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C and D Canal Fossils


Cretaceous Fossil Identification

Fossil Identification C & D Canal

Warning: The canal has not been dredged in many years. Therefore, the spoil piles are severely depleted. Some people are not finding any fossils, while others are only finding a few fossils. I would not recommend large groups, such as school groups or scout groups, to go to this site.

Cretaceous Fossil Identification of Delaware

This fossil location is mainly a place to find Belemnite fossils.

Click on the type of fossil or scroll down to browse:



Belemnitella americana

Belemniets are a type of extinct squid like animal. They had a hard internal shell which readily fossilizes. At the C & D Canal and the Big Brook area in New Jeersey, these Belemnite internal shells are a translucent amber color.

These are parts of the internal shells of Belemnites.

Formation: Mount Laurel Formation
Age: Late Cretaceous, ~85 - 65 m.y.
Location: C and D Canal, DE

These are fragments split in half to show the internal structure

Formation: Mount Laurel Formation
Age: Late Cretaceous, ~85 - 65 m.y.
Location: C and D Canal, DE

Pelecypod Fossils

Pelecypods are bivalve mollusks. Common examples today include clams and oysters.

Extinct Pelecypod fossils are someimtes found in the dredge piles around the C and D Canal.

Exogyra costata

These exogyra costata pelecypod fossils can get somewhat larger than the one pictured here.

Formation: Mount Laurel Formation
Age: Late Cretaceous, ~85 - 65 m.y.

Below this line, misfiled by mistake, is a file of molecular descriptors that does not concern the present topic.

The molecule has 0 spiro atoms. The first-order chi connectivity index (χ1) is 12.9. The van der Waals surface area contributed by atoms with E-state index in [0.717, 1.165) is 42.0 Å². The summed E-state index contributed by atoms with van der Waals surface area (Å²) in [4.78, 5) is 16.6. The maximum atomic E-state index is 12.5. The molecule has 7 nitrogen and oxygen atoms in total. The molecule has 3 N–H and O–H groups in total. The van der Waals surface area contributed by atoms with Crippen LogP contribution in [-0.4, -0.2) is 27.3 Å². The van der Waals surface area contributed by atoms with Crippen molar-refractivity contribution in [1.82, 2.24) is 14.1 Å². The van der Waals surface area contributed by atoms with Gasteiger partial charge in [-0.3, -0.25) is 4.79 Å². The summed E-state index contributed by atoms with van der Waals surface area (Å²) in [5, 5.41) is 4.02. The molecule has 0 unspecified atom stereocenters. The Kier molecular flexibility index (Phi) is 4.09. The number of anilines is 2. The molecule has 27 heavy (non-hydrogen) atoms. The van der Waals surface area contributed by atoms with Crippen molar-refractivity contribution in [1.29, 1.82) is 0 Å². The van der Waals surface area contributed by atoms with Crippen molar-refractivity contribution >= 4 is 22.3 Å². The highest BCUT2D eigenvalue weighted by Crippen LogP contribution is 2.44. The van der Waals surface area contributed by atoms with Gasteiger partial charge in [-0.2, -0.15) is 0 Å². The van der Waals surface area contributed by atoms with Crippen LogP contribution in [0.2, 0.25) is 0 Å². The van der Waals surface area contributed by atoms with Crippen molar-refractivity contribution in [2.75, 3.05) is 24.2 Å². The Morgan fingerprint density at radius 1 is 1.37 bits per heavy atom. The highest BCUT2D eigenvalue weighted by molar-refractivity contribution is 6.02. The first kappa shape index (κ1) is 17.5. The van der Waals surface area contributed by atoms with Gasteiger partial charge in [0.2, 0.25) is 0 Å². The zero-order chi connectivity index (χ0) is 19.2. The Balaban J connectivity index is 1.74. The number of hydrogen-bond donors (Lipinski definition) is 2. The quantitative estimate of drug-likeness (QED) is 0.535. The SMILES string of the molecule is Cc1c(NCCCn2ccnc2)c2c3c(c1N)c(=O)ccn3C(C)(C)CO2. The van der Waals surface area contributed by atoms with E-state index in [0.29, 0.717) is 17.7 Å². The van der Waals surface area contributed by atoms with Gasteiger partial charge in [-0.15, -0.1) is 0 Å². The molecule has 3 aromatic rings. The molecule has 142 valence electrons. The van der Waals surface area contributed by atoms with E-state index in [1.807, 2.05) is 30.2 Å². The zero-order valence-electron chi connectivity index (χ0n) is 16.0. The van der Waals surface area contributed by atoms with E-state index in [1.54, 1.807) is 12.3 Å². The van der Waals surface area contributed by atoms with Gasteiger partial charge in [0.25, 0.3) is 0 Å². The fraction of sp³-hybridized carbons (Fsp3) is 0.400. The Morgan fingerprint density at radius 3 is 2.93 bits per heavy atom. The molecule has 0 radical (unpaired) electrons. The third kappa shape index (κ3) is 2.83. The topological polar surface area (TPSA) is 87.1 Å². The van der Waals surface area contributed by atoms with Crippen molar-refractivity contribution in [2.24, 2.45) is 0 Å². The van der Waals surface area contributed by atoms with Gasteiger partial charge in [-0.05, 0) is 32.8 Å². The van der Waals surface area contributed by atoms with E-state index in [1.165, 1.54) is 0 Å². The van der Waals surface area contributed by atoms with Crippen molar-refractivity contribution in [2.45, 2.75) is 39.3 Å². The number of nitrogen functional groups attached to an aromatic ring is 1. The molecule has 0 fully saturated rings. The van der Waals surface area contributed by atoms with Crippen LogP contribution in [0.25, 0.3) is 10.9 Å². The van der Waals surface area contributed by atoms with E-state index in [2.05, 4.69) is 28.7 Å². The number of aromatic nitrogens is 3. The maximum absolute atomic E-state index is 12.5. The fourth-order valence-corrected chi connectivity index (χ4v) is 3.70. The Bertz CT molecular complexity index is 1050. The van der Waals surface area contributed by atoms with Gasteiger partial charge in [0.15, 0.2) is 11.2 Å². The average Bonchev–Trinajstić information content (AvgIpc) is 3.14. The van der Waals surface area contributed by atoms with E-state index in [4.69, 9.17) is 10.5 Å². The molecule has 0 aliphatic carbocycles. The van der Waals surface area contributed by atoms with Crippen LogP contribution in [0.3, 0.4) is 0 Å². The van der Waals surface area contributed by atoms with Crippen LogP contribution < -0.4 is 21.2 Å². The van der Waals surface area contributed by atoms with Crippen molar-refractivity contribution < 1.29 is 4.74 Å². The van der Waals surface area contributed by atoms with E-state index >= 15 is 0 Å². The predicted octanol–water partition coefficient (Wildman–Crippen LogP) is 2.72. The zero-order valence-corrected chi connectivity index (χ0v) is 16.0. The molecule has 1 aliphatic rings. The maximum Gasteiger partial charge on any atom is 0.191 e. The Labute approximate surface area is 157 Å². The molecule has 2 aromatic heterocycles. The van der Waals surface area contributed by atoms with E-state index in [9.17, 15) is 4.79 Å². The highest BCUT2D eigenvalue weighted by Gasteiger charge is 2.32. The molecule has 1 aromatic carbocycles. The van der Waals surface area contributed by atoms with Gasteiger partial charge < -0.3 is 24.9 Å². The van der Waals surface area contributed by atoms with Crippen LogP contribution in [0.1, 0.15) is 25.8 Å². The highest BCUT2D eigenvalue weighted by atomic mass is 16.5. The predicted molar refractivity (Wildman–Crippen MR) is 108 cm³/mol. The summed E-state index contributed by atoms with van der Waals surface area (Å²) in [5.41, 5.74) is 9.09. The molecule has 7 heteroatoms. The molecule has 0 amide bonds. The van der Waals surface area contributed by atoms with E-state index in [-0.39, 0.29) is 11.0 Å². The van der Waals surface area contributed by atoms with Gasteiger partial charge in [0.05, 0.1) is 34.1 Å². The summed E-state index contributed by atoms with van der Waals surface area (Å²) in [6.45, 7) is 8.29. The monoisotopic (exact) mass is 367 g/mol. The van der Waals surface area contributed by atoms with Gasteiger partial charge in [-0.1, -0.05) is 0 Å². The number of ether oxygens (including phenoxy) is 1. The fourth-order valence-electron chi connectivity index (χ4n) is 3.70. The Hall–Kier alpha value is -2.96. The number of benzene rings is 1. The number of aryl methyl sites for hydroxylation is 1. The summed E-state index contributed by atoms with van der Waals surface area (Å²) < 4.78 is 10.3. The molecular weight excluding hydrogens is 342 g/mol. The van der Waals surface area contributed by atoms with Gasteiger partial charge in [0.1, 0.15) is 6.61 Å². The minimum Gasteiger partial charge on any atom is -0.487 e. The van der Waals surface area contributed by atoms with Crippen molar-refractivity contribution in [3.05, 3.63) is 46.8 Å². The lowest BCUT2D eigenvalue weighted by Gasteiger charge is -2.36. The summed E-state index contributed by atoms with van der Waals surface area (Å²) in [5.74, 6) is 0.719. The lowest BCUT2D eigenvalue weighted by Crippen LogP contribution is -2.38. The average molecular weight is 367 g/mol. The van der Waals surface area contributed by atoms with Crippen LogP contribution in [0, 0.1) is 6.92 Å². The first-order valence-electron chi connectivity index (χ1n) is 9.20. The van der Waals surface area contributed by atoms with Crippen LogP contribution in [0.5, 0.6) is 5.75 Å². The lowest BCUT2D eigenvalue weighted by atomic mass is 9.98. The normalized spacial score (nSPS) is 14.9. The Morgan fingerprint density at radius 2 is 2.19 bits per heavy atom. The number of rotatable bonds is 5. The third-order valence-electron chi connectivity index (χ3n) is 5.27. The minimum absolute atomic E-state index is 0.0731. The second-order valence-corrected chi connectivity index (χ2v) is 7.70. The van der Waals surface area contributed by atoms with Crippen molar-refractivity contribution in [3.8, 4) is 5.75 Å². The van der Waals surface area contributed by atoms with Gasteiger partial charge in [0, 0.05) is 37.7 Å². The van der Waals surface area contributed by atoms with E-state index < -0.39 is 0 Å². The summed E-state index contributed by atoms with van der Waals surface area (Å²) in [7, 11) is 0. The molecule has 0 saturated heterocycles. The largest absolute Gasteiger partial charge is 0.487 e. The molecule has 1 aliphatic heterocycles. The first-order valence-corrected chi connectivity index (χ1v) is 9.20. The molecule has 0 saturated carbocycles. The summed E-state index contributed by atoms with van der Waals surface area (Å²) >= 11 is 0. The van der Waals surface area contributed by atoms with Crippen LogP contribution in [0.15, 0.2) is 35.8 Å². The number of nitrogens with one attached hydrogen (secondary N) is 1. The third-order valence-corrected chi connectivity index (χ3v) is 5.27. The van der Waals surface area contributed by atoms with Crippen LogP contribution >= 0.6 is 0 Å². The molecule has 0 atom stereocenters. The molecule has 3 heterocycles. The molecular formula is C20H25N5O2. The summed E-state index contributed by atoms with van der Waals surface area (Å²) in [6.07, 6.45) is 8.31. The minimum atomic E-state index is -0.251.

Location: C and D Canal, DE

Pyncnodonte mutabilis

These Pyncnodonte pelecypod fossils come in weird shapes.

Formation: Mount Laurel Formation
Age: Late Cretaceous, ~85 - 65 m.y.
Location: C and D Canal, DE
Location: ~ 3 inches

Recommended Books for more Information:

Delaware Geological Survey Special Publication No. 18 "Cretaceous Fossils from the Chesapeake and Delaware Canal: A Guide for Students and Amateurs"
by E.M. Lauginiger, Copyright 1988, Delaware Geological Survey

This is a great publication for the Canal. You can download it by going to the Delaware Geological Survey (DGS) Publications Website and doing a search for the name.

101 American Fossil Sites You've Gotta See
By Albert B Dickas, 2018
This is a great updated fossil sites book with at least one fossil site in each state. Each site is broken into 2 pages. One has detailed information, such as directions, GPS coordinates, formation information, etc... The other is dedicated to images of the site and the fossils found there. It also gives information on fossil 'viewing' sites such as dinosaur trackways, museums, and active excavations.

This book is great for both beginning and expert fossil collectors. Beginners will find fossil hunting much easier with this book and experts will find it to be a great reference.
Plus, my fossil photos are peppered throughout this book!

Here is a link to my Review of the book.

When Dinosaurs Roamed New Jersey
by William B. Gallagher, 1997

Thisis a great book to learn about New Jersey Paleontology (Similar to Delaware Paleontology) and the geologic history of New Jersey. It is very accurate, as the author is a scholar in the field of paleontology. There is even a section that describes fossil hunting sites in New Jersey.

About the Author

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